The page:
23 February 2018 07:54 PM



The Negative Impact of Climate Change Looms Over Indian Agriculture

The Economic Survey tries to address the impact of climate change on agriculture in India.

While the nation regards farmers as “annadata” (provider of the food) and venerates them in sayings like “Jai Jawan, Jai Kisan”, the fact of the matter remains that Indian farmers, by and large, are a poor, deprived lot. The situation remains such that both in case of crop failure and surplus production, it is our farmers who bear the loss. Adding to the woes of agriculture in India is the adverse impact of climate change on agricultural production and farmer income. The recent edition of Economic Survey seeks to delve into the issue with certain policy prescriptions to wane the negative impact.

Released by Chief Economic Advisor (CEA) Arvind Subramanian, the Economic Survey report has a chapter on climate change and agriculture beginning with the Manoj Kumar starrer song Mere desh ki dharti sona ugle ugle heerey moti. The survey argues that while the volatility of agricultural growth saw a substantial decline from standard deviation of 6.3% between 1960 to 2004 to 2.9% since 2004, it still remains higher when compared to China. The volatility is caused due to extreme weather conditions and inadequate policy response to drought and excess rainfall. The data also shows that 52% of land remains unirrigated and hence rainfed.

Extreme weather outcome including extreme temperature and rainfall extremity is considered a sign of climate change which has unprecedented effect on human life. The Survey outlines that there has been a rise in the number of days with extremely high temperature and decline in low temperature days in the monsoon season over the years. Similarly, there is a steady increase in the proportion of dry days (less than 0.1 mm rainfall per day) and wet days (more than 80 mm rainfall per day) which indicates towards a deviation from normal rainfall pattern.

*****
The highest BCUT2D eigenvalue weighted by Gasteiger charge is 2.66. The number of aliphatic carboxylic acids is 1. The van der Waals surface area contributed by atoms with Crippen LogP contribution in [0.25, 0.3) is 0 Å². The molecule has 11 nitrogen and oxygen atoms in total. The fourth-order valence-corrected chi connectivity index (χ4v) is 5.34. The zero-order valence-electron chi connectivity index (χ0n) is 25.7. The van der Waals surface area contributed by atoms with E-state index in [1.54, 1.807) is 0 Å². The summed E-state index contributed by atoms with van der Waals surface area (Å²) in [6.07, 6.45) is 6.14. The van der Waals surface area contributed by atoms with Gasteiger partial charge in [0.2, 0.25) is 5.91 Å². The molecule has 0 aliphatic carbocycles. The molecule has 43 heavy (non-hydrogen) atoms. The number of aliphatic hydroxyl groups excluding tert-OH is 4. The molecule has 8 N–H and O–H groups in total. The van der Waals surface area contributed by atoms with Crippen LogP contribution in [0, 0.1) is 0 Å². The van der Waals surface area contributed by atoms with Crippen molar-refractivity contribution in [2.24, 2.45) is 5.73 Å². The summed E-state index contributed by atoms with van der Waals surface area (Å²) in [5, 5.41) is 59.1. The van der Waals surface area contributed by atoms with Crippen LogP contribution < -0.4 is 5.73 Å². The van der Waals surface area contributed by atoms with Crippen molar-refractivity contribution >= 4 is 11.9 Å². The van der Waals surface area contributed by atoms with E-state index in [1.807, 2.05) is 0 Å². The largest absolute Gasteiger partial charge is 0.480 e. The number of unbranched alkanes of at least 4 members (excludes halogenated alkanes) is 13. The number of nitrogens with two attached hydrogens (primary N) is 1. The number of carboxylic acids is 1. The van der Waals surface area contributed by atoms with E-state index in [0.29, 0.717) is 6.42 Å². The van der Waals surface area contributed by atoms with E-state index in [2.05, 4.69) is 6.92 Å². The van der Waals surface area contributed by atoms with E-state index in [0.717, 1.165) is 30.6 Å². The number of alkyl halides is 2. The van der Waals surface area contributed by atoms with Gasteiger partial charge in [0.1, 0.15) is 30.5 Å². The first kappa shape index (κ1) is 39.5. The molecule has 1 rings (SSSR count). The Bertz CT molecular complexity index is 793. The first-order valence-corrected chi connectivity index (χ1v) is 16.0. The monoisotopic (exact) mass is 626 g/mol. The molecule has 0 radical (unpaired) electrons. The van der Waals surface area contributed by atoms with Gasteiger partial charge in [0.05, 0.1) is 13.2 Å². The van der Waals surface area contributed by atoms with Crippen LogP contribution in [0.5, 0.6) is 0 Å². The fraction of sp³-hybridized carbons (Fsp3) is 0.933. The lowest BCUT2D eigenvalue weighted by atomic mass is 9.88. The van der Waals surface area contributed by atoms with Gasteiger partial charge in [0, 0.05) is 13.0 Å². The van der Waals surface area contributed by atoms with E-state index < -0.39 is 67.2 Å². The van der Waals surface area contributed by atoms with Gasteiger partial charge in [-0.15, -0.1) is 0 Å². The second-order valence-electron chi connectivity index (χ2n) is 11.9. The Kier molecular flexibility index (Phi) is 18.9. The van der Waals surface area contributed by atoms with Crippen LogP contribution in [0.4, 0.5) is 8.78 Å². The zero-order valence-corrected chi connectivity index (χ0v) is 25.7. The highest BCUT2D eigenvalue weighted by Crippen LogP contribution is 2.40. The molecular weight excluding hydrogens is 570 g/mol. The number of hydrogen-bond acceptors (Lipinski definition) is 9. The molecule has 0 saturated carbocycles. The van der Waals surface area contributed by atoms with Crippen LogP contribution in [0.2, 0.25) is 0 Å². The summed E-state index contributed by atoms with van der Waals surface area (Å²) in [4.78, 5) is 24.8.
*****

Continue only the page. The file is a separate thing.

In term of spatial distribution, average increase in temperature has been noticed in North-East region, Kerala, Tamil Nadu, Rajasthan and Gujarat while there has been an average rainfall decrease in Uttar Pradesh, North East, Kerala, Chhattisgarh and Jharkhand.

The volatility in climatic condition which is defined in term of extreme temperature and rainfall extremity would have a clear impact on farm production and consequently on farmer income. One important finding of the Survey is that climate change would affect unirrigated areas more adversely than irrigated areas.


The survey also outlines that the crops dependent on rainfall like pulses are more prone to weather shocks in comparison to cereals which are grown in irrigated regions.

However, it is the estimate of decline in farmer income due to farmer income by 4.3% in Kharif season and by 4.1% in Rabi season. Based on the climate change model which predicts 3 to 4-degree Celsius temperature rise for India by the end of 21st century, the Economic Survey predicts that farmer income losses from climate change could be between 15-18% on average, rising to 20-25% in unirrigated areas. The decline in farmer income makes for a worrying case for it already remains at woefully low levels while the recent Budget announcement to double the MSP for farmers turn out to be fiscal jugglery.

The survey also suggests certain policy measures to address the issue. There is a clear case for spreading irrigation by employing methods like drip irrigation and sprinkler which would minimize water wastage in wake of water scarcity and depleting groundwater resources. The Survey makes a case for replacing power subsidy with Direct Benefit Transfer to conserve water. The idea behind the proposal is that power subsidy often leads to wastage of electricity and excess water usage while DBT would lead to judicious use. In light of uncertainty brought due to climate change, the Survey suggests widening of already implemented crop insurance schemes.